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Recently, I was asked by some agency friends what advice I could give them about pitching for new clients. As every in-house marketer is bombarded with sales calls from SEO specialists, content marketers and website developers (to mention a few), it’s clear that there are huge numbers of service providers competing for new business. The way to stand out from the rest is, in fact, quite like dating. It’s no surprise given that in a very short space of time you’re out to make the very best possible impression and lock in a second date, so to speak. 

1. Showing Interest and Making the Approach

Whether you’re introducing yourself in person, via email or through LinkedIn, the initial communication is paramount to eliciting a positive response. Avoid the mistake many salespeople make when they offer an opportunity to “show you a demo of our latest product”. Nobody wants a one-sided date. Demonstrate your enthusiasm to learn about the other party just as much as you’d like to show them what you’re capable of.

2. Look the Part and Be On Time

Naturally, you will research your prospect and their business before your meeting so you’ve prepared the right content to discuss. During this process, you’ll also be able to get an insight into their specific role, level of seniority and the culture of the business. Dress appropriate as to not intimidate your prospect. If they’re from a small, relaxed company, tone down the corporate attire to smart casual. And be on time!

3. Being Clear On Your Intentions

In this world, tainted by Tinder, it’s often hard to know if the other party is looking to sign you up for a short-term contract, or whether they will put you on retainer. Be clear about the level of involvement you’re hoping to achieve. Do you specialise in project work? Are you best suited for long-term partnerships? Let your prospect know, so they don’t feel pressured or cornered.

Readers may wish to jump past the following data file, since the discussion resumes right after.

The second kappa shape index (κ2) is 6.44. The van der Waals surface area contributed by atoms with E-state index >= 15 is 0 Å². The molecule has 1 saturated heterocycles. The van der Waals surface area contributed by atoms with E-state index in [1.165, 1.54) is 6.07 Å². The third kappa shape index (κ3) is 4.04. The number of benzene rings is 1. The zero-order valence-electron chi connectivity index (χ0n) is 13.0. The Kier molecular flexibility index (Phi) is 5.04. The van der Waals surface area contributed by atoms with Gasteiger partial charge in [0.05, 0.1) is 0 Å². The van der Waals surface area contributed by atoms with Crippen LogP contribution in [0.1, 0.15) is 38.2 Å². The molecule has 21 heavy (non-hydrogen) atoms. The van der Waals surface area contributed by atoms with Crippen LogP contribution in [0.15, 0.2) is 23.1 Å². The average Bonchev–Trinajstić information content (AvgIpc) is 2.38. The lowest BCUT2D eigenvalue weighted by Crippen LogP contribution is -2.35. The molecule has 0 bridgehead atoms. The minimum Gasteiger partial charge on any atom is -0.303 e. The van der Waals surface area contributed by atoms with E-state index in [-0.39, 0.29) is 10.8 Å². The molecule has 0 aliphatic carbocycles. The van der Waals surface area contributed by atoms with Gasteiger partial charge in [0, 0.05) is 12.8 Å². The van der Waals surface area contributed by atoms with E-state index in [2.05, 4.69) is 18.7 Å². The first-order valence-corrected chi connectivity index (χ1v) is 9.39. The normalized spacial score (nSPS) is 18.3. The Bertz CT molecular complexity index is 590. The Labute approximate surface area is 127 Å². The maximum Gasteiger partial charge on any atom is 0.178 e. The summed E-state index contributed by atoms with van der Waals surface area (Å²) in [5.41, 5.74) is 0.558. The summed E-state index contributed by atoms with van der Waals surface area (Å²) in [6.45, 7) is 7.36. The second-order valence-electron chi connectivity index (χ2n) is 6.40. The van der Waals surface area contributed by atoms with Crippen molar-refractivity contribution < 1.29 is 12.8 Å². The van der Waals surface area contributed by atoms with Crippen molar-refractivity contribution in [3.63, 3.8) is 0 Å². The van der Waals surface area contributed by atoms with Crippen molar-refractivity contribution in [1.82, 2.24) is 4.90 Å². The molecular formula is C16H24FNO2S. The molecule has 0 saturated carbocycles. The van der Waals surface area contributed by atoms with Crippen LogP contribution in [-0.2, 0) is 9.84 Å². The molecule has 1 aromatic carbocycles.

4. Set a Time Limit and Don’t Just Talk About Yourself

For the same reason that many first dates are cautiously held at bars over a few drinks, it’s a good idea to set a time frame for your first meeting to ensure your prospect feels relaxed and doesn’t have to set up the ‘fake call’. Accordingly, despite the fact that you’ve probably Googled the hell out of your potential client, you still won’t know what they’re truly about. To get around this, ask them questions between telling them about what you do. 

5. Sealing the Deal - the Leave Behind and Follow Through

The sign of a successful first date is getting a second one locked in. Hopefully by the end of your meeting you’ve given away just enough to gain interest and trust. You’ve been interesting, entertaining and informative, and now your prospect would like to find out a little more. Instead of leaving them with a 30-page presentation about your mission, vision and capabilities, you could invite them to join you at an upcoming industry event. Show that you’re not trying to make a quick sale, but are truly invested in being the best in the field, and the best to work with. Sometimes, no matter how well suited you are to each other on paper, after the first date it may be clear that the chemistry just isn’t there. Having the grace to act with dignity when you both know that it’s just not going to work out is key in enabling referral opportunities. If you can’t have them for yourself, at the very least, arm them with the knowledge to pass your details on.

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